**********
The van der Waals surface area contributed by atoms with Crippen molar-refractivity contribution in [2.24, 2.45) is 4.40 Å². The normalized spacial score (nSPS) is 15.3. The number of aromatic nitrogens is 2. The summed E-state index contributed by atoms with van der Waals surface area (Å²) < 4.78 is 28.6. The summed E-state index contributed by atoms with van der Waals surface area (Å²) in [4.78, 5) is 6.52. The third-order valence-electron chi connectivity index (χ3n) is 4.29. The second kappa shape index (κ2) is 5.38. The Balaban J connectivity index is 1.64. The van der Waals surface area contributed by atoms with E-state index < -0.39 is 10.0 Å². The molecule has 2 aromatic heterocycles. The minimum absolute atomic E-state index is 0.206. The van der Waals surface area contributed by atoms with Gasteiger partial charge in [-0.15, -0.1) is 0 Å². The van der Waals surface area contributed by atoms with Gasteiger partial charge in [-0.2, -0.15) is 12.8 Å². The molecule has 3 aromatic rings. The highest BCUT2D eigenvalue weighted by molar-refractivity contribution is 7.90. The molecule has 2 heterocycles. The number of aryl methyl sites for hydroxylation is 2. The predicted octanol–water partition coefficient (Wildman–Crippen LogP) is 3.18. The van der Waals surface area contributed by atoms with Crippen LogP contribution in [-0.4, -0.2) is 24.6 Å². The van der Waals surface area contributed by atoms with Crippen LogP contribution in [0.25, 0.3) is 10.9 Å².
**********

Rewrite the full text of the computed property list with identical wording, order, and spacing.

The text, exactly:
The van der Waals surface area contributed by atoms with Crippen molar-refractivity contribution in [2.24, 2.45) is 4.40 Å². The normalized spacial score (nSPS) is 15.3. The number of aromatic nitrogens is 2. The summed E-state index contributed by atoms with van der Waals surface area (Å²) < 4.78 is 28.6. The summed E-state index contributed by atoms with van der Waals surface area (Å²) in [4.78, 5) is 6.52. The third-order valence-electron chi connectivity index (χ3n) is 4.29. The second kappa shape index (κ2) is 5.38. The Balaban J connectivity index is 1.64. The van der Waals surface area contributed by atoms with E-state index < -0.39 is 10.0 Å². The molecule has 2 aromatic heterocycles. The minimum absolute atomic E-state index is 0.206. The van der Waals surface area contributed by atoms with Gasteiger partial charge in [-0.15, -0.1) is 0 Å². The van der Waals surface area contributed by atoms with Gasteiger partial charge in [-0.2, -0.15) is 12.8 Å². The molecule has 3 aromatic rings. The highest BCUT2D eigenvalue weighted by molar-refractivity contribution is 7.90. The molecule has 2 heterocycles. The number of aryl methyl sites for hydroxylation is 2. The predicted octanol–water partition coefficient (Wildman–Crippen LogP) is 3.18. The van der Waals surface area contributed by atoms with Crippen LogP contribution in [-0.4, -0.2) is 24.6 Å². The van der Waals surface area contributed by atoms with Crippen LogP contribution in [0.25, 0.3) is 10.9 Å².